Simon has created a great new game in Processing: The Hero Game! It is somewhat like the good old Mario, except that Simon has no idea what Mario is and came up with the concept himself. The game is based upon Circle-Rectangle Intersection, something that he was studying for the past several days. It was impressive to see how quickly he wrote the program for the game, I think it took him something like an hour, while waiting for dinner. The game has a hero (Simon), represented by the yellow circle, obstacles (from below and above) and money that the hero collects to get points. The game stops once the hero hits an obstacle. Simon is planning to add extra random obstacles and maybe also create a winning score threshold (around 50 or 65, he says). His own highest score so far has been 35.

Below are the making-of videos, step by step:

 

 

 

 

 

Update: Simon added trees!

Hero Game 24 Jul 2017 Tree 2

Circle-Rectangle Intersection (Collision)

Simon has been studying  various 2D collisions (via the p5.collide2D library and paulbourke.net), especially the Circle-Rectangle Intersection (Collision). He was so busy with this problem that he even put it down in chalk at the playground:

 

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And on the whiteboard at home:

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And spent nearly his entire math lesson today talking about the math behind 2D object collision to his math teacher:

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Simon also used Circle-Rectangle Collision for his awesome new Hero Game in Processing!

 

Interactive Math Functions

Simon was reading about math functions on Wikipedia and came up with an idea to create an interactive math functions editor in JavaScript that would visualize (i.e. show the graphs for) all the functions. Simon was especially excited about cosecant, secant and cotangent (csc, sec and cot for short), which were new to him:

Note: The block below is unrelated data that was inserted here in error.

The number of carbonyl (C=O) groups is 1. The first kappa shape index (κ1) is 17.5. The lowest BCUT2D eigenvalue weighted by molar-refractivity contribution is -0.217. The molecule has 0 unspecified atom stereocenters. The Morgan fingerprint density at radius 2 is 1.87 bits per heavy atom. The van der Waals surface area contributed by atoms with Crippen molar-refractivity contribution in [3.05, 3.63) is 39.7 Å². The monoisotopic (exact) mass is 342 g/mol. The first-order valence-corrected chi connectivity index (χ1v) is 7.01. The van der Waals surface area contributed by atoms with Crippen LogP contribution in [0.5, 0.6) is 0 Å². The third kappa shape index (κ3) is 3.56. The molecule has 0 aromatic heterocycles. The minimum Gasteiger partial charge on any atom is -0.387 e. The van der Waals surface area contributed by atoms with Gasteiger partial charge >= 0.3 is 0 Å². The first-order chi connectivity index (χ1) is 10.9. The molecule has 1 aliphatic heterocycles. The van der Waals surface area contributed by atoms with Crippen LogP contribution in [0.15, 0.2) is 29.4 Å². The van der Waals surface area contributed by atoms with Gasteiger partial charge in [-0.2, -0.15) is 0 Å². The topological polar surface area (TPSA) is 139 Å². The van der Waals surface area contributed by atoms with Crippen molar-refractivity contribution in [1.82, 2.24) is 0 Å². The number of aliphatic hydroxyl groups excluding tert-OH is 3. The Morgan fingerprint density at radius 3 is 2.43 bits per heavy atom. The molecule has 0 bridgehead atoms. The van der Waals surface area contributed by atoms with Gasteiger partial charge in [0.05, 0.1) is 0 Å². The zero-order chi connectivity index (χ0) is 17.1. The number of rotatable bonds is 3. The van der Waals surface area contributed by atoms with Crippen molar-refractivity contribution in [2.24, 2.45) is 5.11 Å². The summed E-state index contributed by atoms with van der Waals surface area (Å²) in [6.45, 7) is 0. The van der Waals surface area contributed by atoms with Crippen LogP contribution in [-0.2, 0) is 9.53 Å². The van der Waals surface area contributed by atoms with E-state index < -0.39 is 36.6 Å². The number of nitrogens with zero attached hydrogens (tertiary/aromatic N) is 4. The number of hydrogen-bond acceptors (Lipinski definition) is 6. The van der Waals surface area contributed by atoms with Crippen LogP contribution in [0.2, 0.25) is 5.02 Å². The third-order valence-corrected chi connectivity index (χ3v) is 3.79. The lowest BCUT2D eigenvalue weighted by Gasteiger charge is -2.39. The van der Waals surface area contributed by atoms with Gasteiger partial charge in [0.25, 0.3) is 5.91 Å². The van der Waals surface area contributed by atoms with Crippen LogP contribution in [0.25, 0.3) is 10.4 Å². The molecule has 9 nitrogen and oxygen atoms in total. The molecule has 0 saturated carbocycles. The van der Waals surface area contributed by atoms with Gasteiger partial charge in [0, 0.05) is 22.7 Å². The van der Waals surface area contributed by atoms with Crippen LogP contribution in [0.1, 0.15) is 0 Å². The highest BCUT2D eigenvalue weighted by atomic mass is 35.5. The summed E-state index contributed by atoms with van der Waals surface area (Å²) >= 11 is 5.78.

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Simon partially programmed the interactive math functions editor, but it remained unfinished:

 

 

 

The Sea Game. Simon’s First Own Game.

Simon created his very first video game completely on his own. Everything in this game he came up with by himself – from the original idea and design to the final code. The game is about a little man (actually, Simon himself) jumping over the waves in the sea. Every time he lands on an actual wave it’s game over.

Simon used collision detection (point-rectangle instead of rectangle-circle collision detection) and array lists to duplicate the waves. He created an illusion of 3D by choosing the viewing angle “almost as if it were an orthographic camera”, he explains.

The code for this game (in Processing i.e. Java) is available on GitHub at

https://github.com/simon-tiger/video-games

 

The making of, step by step:

 

 

Simon had trouble with the game over function. Originally, it was only triggered once the player clicked the mouse to jump again while on a wave, instead of reading to the circle-rectangle (little man-wave) collision. Simon asked about this problem in the Coding Train slack channel and got some great responses. Eventually he solved the problem is his own way (see the “Debugged” video):